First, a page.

Young woman texting while standing on sidewalk at night

The presence of sexual violence in neighborhoods erodes feelings of safety for women—but not men

Feelings about the frequency of rape or other forms of sexual assault in a neighborhood are significantly tied to women’s—but not men’s—perceptions of its safety, according to new research.

However, both men and women report feeling less safe in their neighborhoods based on the presence of other violence, including weapon-based fights, robberies, muggings and gang fights.

Dana Prince
Dana M. Prince

“Our results indicate that men can become more aware of how women feel about what contributes to and threatens their safety,” said Dana M. Prince, an assistant professor at the Jack, Joseph and Morton Mandel School of Applied Social Sciences at Case Western Reserve University and a co-author of the study. “Sexual and gendered violence affects all people, and everyone can be partners in ending sexual violence.”

Neighborhoods play a key role in the behavior and development of people, previous studies show, and some conditions—such as crime, segregation, poverty and disorder—can have harmful effects on health.

“Feeling unsafe, especially in and around your home, can erode physical and mental health,” Prince said. “When women carry around fears of sexual assault, it harms their well-being.”

The study, published in the Journal of Community Psychology, was based on interviews with nearly 350 adults in nine neighborhoods in a major American city with high rates of poverty, unemployment and crime. Participants were asked how often particular crimes occurred in their neighborhood in the past six months.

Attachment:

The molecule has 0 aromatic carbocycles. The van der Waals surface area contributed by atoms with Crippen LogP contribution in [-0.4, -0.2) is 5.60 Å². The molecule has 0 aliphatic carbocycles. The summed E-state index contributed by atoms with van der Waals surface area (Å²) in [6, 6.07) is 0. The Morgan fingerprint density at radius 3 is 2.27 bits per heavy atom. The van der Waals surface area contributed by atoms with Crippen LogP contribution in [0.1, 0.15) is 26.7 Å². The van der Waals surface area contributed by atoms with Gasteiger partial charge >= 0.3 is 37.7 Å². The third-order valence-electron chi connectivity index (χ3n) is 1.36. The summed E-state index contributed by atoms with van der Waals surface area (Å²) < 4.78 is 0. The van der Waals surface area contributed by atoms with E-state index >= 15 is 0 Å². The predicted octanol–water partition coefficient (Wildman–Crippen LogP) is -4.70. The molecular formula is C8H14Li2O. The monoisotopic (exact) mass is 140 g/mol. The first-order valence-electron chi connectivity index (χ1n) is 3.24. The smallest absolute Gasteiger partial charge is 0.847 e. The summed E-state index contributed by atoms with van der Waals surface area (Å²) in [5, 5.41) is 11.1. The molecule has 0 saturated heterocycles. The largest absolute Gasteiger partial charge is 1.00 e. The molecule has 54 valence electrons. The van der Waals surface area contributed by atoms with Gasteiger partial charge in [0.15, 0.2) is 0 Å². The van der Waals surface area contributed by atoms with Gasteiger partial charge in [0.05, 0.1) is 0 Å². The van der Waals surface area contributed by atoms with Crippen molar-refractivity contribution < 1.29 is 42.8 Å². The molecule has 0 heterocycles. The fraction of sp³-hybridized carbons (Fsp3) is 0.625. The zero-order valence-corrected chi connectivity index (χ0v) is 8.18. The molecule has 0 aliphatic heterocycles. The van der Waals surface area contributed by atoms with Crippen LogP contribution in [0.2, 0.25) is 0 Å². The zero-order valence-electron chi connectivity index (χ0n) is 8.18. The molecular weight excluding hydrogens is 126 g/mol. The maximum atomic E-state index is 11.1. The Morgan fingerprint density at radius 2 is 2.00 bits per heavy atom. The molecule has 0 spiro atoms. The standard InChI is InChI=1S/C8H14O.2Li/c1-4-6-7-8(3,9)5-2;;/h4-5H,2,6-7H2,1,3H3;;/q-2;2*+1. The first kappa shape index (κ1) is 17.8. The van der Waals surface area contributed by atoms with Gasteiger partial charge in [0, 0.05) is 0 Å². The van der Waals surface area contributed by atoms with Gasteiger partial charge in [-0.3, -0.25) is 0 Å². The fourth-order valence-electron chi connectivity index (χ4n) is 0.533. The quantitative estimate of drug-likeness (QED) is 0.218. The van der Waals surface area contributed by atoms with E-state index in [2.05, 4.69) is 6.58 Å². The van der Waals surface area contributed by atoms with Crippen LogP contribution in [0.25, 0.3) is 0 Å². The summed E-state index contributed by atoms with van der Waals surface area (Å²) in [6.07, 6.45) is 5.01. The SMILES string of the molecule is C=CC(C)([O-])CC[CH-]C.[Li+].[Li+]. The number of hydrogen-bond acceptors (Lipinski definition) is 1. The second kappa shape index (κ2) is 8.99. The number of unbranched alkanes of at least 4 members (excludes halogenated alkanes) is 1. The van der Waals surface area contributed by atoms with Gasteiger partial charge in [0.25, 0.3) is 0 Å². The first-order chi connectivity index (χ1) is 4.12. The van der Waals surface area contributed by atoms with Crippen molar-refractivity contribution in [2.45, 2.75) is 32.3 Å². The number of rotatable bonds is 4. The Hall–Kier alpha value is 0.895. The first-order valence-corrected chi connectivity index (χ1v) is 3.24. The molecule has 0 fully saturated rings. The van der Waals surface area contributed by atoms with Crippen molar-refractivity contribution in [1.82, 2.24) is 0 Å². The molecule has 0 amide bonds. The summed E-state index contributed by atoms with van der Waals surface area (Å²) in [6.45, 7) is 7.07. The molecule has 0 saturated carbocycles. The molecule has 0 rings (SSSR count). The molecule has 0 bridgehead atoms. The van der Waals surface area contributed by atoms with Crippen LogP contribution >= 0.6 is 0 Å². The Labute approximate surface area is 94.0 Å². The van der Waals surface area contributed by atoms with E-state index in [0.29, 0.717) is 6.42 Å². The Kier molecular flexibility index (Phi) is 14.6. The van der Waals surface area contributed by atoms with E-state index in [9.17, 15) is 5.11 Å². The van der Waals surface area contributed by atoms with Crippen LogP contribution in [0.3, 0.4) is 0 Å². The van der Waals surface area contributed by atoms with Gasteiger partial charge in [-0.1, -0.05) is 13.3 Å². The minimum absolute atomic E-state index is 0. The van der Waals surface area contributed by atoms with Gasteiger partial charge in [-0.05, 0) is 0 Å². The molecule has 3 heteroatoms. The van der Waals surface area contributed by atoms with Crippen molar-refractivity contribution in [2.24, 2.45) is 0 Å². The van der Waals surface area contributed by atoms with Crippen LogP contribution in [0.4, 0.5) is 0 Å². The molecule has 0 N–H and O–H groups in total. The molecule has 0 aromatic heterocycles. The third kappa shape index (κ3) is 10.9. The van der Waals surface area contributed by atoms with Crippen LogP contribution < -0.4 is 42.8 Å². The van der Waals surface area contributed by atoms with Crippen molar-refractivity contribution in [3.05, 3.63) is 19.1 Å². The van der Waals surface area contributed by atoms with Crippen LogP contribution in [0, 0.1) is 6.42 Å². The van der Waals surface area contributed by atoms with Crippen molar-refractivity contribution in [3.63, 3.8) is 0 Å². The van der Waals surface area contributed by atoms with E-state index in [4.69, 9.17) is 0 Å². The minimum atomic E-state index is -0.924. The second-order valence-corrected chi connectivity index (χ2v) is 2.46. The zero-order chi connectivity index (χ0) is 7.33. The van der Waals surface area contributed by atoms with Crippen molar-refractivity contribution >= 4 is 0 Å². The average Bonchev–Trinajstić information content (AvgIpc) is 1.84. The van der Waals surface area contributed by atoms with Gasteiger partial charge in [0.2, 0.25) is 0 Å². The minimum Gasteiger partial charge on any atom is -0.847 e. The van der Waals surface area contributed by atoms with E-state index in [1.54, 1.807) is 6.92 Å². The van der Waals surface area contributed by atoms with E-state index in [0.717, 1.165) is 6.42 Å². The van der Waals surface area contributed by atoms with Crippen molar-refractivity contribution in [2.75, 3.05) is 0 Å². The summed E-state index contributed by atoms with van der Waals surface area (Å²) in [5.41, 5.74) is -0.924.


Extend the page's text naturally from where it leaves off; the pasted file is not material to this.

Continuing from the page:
“Our results could mean men are less aware of sexual violence, or perhaps they do not feel comfortable reporting that it makes them feel less safe—perhaps both—while women tend to be socialized early on to be aware of the possibility of sexual attack,” said Prince.

Co-authors of the research are Erin E. Hoffman, Jacob Kraemer Tebes and Tanisha T.M. Mair, of Yale University School of Medicine; and Bronwyn A. Hunter, of the University of Maryland.

The research was funded, in part, by grants from the Robert Wood Johnson Foundation, the Thomas Scattergood Foundation, the City of Philadelphia and the National Institute of Drug Abuse.

For more information, contact Daniel Robison at

This article was originally published Jan. 9, 2018.